Officials in Orange County declared Friday that the Tustin hangar fire is “fully extinguished” after 24 days, calling the blaze “one of the most challenging structure fires in the county’s history.”
“I am pleased to inform the public that the final hotspot at the Navy Hangar Fire has been extinguished,” Steve Dohman, Orange County’s All-Hazards Incident Management Team incident commander, said in a statement. “With all hotspots now declared out, the work to safely lower the hangar doors can begin, and the Navy can start removing debris from its site.”
The cause of the fire, which began in the early morning hours of Nov. 7 at the now-defunct Marine Corps Air Station in Tustin, remains under investigation.
An 80-year-old relic of Orange County’s military history, the massive 17-story wooden hangar became an environmental nightmare as the fire reignited several times, forcing the closure of nearby schools and shuttering residents inside their homes as the blaze released asbestos, lead and other toxins into the air.
Fire officials at one point determined the safest option was to allow the blaze to burn itself out, afraid that dropping thousands of gallons of water onto the structure would farther spread the debris and toxic particles.
As of Friday, officials estimated that cleanup of nearby schools, parks, open space and public rights of way was 90% complete and that more than 50% of residential properties have been inspected with 35% cleared.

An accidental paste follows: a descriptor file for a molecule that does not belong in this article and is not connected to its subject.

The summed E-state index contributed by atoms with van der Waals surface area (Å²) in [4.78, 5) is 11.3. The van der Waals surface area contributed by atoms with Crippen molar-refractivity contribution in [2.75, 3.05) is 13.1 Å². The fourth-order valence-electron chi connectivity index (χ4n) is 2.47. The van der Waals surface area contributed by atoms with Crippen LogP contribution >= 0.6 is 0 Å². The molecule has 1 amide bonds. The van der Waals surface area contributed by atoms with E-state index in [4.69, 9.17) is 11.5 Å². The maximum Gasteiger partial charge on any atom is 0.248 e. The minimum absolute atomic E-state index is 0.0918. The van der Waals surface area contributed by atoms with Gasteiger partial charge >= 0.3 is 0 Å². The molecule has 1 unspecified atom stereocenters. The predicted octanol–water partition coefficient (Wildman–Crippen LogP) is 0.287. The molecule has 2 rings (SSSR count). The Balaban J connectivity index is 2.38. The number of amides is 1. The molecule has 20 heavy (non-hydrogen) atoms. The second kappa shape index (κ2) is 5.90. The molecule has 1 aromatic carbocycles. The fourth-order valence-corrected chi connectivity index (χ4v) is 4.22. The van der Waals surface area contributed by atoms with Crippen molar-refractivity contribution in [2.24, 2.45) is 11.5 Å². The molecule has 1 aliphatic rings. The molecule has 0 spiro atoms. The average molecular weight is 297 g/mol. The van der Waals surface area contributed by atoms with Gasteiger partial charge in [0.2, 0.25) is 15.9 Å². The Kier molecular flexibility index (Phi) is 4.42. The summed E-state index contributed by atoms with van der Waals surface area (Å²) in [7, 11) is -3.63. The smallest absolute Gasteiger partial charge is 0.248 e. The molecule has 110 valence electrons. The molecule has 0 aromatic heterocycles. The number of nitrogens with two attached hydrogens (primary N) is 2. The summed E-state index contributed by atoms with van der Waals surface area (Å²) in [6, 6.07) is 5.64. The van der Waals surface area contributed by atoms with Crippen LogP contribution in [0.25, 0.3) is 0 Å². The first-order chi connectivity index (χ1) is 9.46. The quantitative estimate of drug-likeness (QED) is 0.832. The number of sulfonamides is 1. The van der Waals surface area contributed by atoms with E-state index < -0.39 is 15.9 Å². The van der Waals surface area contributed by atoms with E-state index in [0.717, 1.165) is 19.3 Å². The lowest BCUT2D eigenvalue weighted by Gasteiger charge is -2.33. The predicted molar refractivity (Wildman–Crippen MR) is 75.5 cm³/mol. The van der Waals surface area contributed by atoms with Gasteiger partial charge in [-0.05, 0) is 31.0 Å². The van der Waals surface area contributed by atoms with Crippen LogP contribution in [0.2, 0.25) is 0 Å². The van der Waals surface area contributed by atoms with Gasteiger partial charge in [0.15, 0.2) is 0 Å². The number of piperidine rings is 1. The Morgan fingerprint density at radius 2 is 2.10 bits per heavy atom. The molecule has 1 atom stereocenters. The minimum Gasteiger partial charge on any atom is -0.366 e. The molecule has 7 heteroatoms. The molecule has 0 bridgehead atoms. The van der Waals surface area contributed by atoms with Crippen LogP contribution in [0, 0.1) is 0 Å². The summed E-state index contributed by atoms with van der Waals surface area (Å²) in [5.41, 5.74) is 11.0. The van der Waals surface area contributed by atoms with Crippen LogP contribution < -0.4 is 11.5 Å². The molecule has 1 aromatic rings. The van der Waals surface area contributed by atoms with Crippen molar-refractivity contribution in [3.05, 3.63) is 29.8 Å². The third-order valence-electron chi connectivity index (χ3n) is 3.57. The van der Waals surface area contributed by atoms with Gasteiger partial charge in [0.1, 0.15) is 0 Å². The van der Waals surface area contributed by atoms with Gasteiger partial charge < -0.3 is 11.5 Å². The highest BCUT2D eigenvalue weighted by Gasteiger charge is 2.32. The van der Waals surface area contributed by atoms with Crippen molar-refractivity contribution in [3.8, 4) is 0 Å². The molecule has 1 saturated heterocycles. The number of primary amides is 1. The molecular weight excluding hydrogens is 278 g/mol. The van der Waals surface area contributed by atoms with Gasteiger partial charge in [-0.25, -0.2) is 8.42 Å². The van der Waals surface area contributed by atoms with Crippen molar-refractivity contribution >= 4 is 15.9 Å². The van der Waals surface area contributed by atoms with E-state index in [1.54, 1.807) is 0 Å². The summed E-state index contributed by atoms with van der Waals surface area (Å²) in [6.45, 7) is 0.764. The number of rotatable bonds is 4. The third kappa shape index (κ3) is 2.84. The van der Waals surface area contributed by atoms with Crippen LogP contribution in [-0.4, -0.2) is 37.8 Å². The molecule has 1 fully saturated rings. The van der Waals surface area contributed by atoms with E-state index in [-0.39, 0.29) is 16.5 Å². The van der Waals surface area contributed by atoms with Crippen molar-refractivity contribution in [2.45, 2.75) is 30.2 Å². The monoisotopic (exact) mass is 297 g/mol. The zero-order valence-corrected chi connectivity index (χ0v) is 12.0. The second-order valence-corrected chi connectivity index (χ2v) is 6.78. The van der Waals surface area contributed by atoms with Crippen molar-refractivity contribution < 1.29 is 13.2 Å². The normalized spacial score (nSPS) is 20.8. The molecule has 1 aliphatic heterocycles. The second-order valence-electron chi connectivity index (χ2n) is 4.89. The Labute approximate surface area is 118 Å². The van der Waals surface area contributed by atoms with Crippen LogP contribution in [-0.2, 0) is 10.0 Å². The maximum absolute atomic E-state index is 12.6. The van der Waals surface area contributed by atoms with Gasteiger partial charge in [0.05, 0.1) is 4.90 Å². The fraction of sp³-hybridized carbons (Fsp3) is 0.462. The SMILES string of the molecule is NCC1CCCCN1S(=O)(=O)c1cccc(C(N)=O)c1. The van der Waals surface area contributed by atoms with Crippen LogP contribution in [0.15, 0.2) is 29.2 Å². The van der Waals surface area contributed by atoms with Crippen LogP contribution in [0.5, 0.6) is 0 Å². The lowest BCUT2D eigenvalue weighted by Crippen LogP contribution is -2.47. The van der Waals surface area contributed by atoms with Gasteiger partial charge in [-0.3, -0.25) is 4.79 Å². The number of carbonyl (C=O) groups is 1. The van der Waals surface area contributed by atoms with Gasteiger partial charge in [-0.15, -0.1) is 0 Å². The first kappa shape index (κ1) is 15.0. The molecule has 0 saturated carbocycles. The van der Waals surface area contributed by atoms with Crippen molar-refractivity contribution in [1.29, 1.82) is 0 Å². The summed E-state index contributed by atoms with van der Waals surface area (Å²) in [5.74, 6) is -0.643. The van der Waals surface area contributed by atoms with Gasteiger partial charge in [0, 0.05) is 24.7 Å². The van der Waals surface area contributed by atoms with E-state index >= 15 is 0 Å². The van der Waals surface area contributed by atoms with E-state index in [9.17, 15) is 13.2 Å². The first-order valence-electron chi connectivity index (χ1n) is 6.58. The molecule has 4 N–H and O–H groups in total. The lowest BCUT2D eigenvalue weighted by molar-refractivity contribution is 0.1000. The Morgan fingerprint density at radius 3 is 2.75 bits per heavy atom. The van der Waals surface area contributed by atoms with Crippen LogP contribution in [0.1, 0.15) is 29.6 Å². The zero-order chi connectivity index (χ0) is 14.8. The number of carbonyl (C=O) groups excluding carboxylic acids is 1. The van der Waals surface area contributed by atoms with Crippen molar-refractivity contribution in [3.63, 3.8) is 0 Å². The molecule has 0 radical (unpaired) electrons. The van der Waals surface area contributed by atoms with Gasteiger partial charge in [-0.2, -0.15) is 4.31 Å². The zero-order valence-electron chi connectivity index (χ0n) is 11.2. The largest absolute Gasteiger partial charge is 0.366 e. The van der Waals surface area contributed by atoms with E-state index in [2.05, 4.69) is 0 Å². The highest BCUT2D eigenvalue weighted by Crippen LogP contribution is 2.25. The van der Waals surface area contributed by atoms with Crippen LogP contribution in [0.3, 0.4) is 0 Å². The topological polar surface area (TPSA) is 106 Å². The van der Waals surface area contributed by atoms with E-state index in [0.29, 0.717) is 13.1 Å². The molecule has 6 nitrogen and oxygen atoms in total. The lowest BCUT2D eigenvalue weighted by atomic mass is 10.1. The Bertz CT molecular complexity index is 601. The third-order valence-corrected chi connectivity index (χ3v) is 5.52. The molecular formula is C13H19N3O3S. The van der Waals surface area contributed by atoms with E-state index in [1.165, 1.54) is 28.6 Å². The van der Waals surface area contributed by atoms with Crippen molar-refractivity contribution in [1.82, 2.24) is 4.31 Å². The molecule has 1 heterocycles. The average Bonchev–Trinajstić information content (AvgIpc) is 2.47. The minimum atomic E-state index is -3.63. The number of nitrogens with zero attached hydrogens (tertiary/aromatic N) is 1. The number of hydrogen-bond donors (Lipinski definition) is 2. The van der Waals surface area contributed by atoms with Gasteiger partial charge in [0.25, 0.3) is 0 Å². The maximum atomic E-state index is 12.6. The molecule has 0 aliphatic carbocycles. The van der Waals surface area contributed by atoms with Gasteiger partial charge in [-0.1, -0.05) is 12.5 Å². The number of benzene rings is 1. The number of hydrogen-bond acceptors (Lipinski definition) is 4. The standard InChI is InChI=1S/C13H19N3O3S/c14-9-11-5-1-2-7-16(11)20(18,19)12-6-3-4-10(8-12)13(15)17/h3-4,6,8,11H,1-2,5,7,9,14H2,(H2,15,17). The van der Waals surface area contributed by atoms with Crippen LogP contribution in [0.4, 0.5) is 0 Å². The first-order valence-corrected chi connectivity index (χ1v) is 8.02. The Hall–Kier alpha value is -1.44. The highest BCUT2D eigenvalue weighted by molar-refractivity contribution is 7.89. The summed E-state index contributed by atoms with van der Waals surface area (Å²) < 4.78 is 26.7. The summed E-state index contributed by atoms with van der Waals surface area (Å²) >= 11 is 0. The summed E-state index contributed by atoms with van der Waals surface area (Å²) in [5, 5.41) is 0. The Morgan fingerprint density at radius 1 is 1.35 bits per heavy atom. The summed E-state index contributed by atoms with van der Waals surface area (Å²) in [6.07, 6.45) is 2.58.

Local officials advised residents who are concerned about debris to contact a certified asbestos contractor and their homeowners insurance company.
“The residents and businesses in the area who have been impacted by this fire now need the full accountability of the Navy and the support of the Governor’s Office and FEMA to help our City and our community financially recover,” Tustin Mayor Austin Lumbard said in a statement.
The north hangar was one of two massive wooden structures used by the military during World War II and later served as sets for the TV show “Star Trek” and the film “Pearl Harbor.” The hangars once housed military helicopters and blimps armed with machine guns and bombs.
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